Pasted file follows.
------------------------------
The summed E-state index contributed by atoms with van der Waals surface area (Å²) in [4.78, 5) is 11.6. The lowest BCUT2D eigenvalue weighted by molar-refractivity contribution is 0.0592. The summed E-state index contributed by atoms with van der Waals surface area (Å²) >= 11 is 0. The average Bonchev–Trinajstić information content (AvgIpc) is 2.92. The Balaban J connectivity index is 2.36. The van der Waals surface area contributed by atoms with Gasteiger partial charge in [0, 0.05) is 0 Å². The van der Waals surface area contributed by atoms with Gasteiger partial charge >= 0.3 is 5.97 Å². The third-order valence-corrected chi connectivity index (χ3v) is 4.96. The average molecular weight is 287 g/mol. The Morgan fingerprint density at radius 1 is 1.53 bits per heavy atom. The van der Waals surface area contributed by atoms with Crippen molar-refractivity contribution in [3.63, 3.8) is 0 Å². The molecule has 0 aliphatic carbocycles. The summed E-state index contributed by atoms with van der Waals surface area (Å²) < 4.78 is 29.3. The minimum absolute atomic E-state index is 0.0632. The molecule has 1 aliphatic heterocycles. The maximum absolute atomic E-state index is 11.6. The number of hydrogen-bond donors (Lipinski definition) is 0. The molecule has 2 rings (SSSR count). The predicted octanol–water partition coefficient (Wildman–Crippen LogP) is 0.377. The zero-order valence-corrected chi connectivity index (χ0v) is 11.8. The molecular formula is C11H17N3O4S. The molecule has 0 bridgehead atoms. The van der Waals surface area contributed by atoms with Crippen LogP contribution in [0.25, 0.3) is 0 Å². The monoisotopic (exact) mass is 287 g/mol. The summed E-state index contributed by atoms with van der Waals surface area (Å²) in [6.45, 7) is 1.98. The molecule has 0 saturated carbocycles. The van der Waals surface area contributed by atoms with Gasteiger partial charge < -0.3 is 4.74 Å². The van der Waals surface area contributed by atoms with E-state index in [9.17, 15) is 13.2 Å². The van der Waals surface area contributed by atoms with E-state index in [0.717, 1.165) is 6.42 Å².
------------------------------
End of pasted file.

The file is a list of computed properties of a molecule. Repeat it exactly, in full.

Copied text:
The summed E-state index contributed by atoms with van der Waals surface area (Å²) in [4.78, 5) is 11.6. The lowest BCUT2D eigenvalue weighted by molar-refractivity contribution is 0.0592. The summed E-state index contributed by atoms with van der Waals surface area (Å²) >= 11 is 0. The average Bonchev–Trinajstić information content (AvgIpc) is 2.92. The Balaban J connectivity index is 2.36. The van der Waals surface area contributed by atoms with Gasteiger partial charge in [0, 0.05) is 0 Å². The van der Waals surface area contributed by atoms with Gasteiger partial charge >= 0.3 is 5.97 Å². The third-order valence-corrected chi connectivity index (χ3v) is 4.96. The average molecular weight is 287 g/mol. The Morgan fingerprint density at radius 1 is 1.53 bits per heavy atom. The van der Waals surface area contributed by atoms with Crippen molar-refractivity contribution in [3.63, 3.8) is 0 Å². The molecule has 0 aliphatic carbocycles. The summed E-state index contributed by atoms with van der Waals surface area (Å²) < 4.78 is 29.3. The minimum absolute atomic E-state index is 0.0632. The molecule has 1 aliphatic heterocycles. The maximum absolute atomic E-state index is 11.6. The number of hydrogen-bond donors (Lipinski definition) is 0. The molecule has 2 rings (SSSR count). The predicted octanol–water partition coefficient (Wildman–Crippen LogP) is 0.377. The zero-order valence-corrected chi connectivity index (χ0v) is 11.8. The molecular formula is C11H17N3O4S. The molecule has 0 bridgehead atoms. The van der Waals surface area contributed by atoms with Crippen LogP contribution in [0.25, 0.3) is 0 Å². The monoisotopic (exact) mass is 287 g/mol. The summed E-state index contributed by atoms with van der Waals surface area (Å²) in [6.45, 7) is 1.98. The molecule has 0 saturated carbocycles. The van der Waals surface area contributed by atoms with Gasteiger partial charge < -0.3 is 4.74 Å². The van der Waals surface area contributed by atoms with E-state index in [9.17, 15) is 13.2 Å². The van der Waals surface area contributed by atoms with E-state index in [0.717, 1.165) is 6.42 Å².